The iconic British retailer was founded in 1884 by Michael Marks and Thomas Spencer and would come to specialise in selling clothing, home products and food, making its reputation in the early 20th-century with a policy of only selling British-made goods under its “St Michael” tag. In 1998, the company became the first British retailer to make a pre-tax profit of over £1billion, but just one year later those profits were halved, forcing the retailer to belatedly switch to overseas suppliers to cut costs. M&S currently has 959 stores across the UK, but now 615 of those only sell food products, as the company confirms more than 100 clothing stores will have closed by 2022 as part of a new “radical” plan.
Amid the change in structure, Channel 5’s ‘The Fall of M&S: Food to the Rescue’ analysed where things may have started to go wrong for the retailer and whether their new idea could save the day.
Presenter Fiona Philips said in 2019: “In the Eighties, Marks and Spencer was the British retail success story – superior fashion, innovations such as new foods showed they instinctively knew what Middle Britain wanted.
“Now, they’ve hit the buffers, stores are closing and the share price is plummeting, and now bosses think that food could be M&S’ best hope to turn around their fortunes.
“But where did it start to go wrong? M&S had built its reputation through big exclusive deals with British manufacturers, but by the Eighties, competitors had secured overseas suppliers who were both quicker and cheaper.”
Marks and Spencer stuck with British suppliers until 1999
M&S has more recently focused on food
Judi Bevan, author of ‘The Rise and Fall of Marks and Spencer,’ revealed how the warning signs came along in the Eighties, despite the apparent success of Marks and Spencer.
She said: “Next started selling clothes that were aimed at the working woman, but were also fashionable.
“Marks and Spencer had such strong relationships with British suppliers that the idea of sourcing abroad was anathema to them.”
British fashion designer George Davies, who was working with Next at the time, was already sourcing cheaper products from outside the UK, long before it even became an apparent issue.
He told viewers: “I was going abroad because I couldn’t get my supplies in this country and so I’d already, five or six years later, built up a structure of manufacturing all over the world.
Fiona Philips in the Channel 5 show
“They didn’t react fast enough to developing manufacturing partners abroad, they’d been very loyal to the ones in this country, but actually, it’s a different world running abroad.”
Former M&S executive, Peter Ruis, pinpointed this moment as to why he thought the company failed to keep up in the later years.
He said: “Probably the delay in the switch was one of the reasons why M&S could not keep up.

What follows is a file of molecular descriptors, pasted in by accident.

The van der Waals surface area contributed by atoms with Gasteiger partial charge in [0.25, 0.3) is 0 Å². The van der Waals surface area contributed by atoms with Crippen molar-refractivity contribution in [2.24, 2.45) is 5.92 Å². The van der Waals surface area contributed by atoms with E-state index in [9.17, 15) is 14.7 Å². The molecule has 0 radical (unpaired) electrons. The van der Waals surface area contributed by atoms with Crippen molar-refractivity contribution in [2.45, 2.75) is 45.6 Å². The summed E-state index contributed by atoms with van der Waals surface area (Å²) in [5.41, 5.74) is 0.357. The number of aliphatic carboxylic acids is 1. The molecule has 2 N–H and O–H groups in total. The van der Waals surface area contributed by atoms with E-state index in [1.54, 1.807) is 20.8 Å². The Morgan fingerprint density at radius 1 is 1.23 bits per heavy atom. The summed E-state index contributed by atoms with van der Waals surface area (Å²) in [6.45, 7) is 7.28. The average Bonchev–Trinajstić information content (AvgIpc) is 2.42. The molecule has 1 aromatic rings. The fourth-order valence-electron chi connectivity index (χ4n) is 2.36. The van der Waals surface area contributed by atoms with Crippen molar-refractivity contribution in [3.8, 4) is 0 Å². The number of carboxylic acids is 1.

“The British textile industry had fallen behind the rest of the world, customers were not willing to pay the high price that was demanded of using a British supplier in those days.
“It’s a bit like the Roman Empire in the sense, when you’ve been so powerful for so long, that does lead to complacency.”
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British fashion designer George Davies
Mr Davies worked with Next and Asda
Mr Davies launched a second attack on M&S when he spotted an opportunity at Asda in 1989 to sell school clothes at a much more reasonable price than.
He founded a campaign of dressing mannequins in Asda and M&S clothes, demonstrating the lower prices did not mean lower quality, in what was a raging success.
But, despite the warning signs, Ms Bevan explained why Marks and Spencer were still reluctant to make the swap to foreign suppliers, but soon they were hit on all sides by the British retail market.
She said: “In 1997, Marks and Spencer became the first British retailers to make £1billion.
“The problem was that management had pushed the profit margin so hard that the year after, profits halved.
“I think when the very cheap stores like Primark arrived on the scene, it was a real shock to Marks and Spencer because they had felt that they were the purveyors of good value clothing.
Author Judi Bevan on the Channel 5 series
Former M&S chairman Stuart Rose
“And in an unprecedented move, the store allowed George Davies to launch his own brand – Per Una.
“Profits initially went up with glossy adverts helping it sell and after three years, M&S bought out George Davies for £125million.”
The Retail Knowledge Bank conducted an audit of the company’s brands in August 2010, and revealed that sales of womenswear were at a 10-year low.
On November 9, 2010, chief executive Marc Bolland revealed plans to strengthen the company’s overall brand image, which involved the discontinuation of its ‘Portfolio’ fashion brand and the sale of electrical products.
But, on January 7, 2016, it was announced Mr Bolland would step down and be replaced by Steve Rowe, head of clothing.
In 2018, Stuart Machin was appointed Managing Director of Food to lead the transformation of the Food business and the overall direction of the company away from clothing.
M&S core shops now typically feature a selection of the company’s clothing, homeware and beauty ranges and an M&S Foodhall, the range of clothing sold and the space allocated to it depends on the location and customer demographic and in 2019.
But many stores are now standalone Foodhalls and 2019, M&S launched five of these as part of the transformation of the business.